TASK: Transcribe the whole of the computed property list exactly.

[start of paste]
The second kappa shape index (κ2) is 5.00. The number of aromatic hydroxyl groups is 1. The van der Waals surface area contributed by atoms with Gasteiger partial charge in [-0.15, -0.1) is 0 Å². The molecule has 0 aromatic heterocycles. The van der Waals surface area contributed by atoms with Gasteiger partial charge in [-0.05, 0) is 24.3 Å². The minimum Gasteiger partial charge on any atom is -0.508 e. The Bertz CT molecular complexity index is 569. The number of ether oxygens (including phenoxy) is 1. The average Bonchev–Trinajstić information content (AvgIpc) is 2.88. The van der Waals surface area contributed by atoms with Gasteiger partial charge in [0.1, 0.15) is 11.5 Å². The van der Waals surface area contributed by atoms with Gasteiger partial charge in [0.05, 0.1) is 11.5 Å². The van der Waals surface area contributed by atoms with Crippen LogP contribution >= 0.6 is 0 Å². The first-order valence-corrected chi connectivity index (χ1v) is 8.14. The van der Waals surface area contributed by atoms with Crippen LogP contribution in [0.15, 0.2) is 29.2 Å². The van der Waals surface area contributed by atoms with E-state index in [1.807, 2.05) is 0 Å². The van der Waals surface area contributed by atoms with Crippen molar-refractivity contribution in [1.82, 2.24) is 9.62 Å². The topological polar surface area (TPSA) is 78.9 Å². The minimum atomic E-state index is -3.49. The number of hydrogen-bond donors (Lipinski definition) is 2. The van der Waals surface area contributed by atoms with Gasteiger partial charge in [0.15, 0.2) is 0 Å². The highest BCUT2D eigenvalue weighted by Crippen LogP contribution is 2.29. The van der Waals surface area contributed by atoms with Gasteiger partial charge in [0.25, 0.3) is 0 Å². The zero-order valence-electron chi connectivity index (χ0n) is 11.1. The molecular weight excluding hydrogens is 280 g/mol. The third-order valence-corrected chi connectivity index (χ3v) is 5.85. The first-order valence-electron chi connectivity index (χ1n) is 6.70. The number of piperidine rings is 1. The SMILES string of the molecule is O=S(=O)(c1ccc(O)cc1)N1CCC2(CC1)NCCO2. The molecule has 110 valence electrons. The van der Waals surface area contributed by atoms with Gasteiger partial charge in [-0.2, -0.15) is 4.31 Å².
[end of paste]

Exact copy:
The second kappa shape index (κ2) is 5.00. The number of aromatic hydroxyl groups is 1. The van der Waals surface area contributed by atoms with Gasteiger partial charge in [-0.15, -0.1) is 0 Å². The molecule has 0 aromatic heterocycles. The van der Waals surface area contributed by atoms with Gasteiger partial charge in [-0.05, 0) is 24.3 Å². The minimum Gasteiger partial charge on any atom is -0.508 e. The Bertz CT molecular complexity index is 569. The number of ether oxygens (including phenoxy) is 1. The average Bonchev–Trinajstić information content (AvgIpc) is 2.88. The van der Waals surface area contributed by atoms with Gasteiger partial charge in [0.1, 0.15) is 11.5 Å². The van der Waals surface area contributed by atoms with Gasteiger partial charge in [0.05, 0.1) is 11.5 Å². The van der Waals surface area contributed by atoms with Crippen LogP contribution >= 0.6 is 0 Å². The first-order valence-corrected chi connectivity index (χ1v) is 8.14. The van der Waals surface area contributed by atoms with Crippen LogP contribution in [0.15, 0.2) is 29.2 Å². The van der Waals surface area contributed by atoms with E-state index in [1.807, 2.05) is 0 Å². The van der Waals surface area contributed by atoms with Crippen molar-refractivity contribution in [1.82, 2.24) is 9.62 Å². The topological polar surface area (TPSA) is 78.9 Å². The minimum atomic E-state index is -3.49. The number of hydrogen-bond donors (Lipinski definition) is 2. The van der Waals surface area contributed by atoms with Gasteiger partial charge in [0.15, 0.2) is 0 Å². The highest BCUT2D eigenvalue weighted by Crippen LogP contribution is 2.29. The van der Waals surface area contributed by atoms with Gasteiger partial charge in [0.25, 0.3) is 0 Å². The zero-order valence-electron chi connectivity index (χ0n) is 11.1. The molecular weight excluding hydrogens is 280 g/mol. The third-order valence-corrected chi connectivity index (χ3v) is 5.85. The first-order valence-electron chi connectivity index (χ1n) is 6.70. The number of piperidine rings is 1. The SMILES string of the molecule is O=S(=O)(c1ccc(O)cc1)N1CCC2(CC1)NCCO2. The molecule has 110 valence electrons. The van der Waals surface area contributed by atoms with Gasteiger partial charge in [-0.2, -0.15) is 4.31 Å².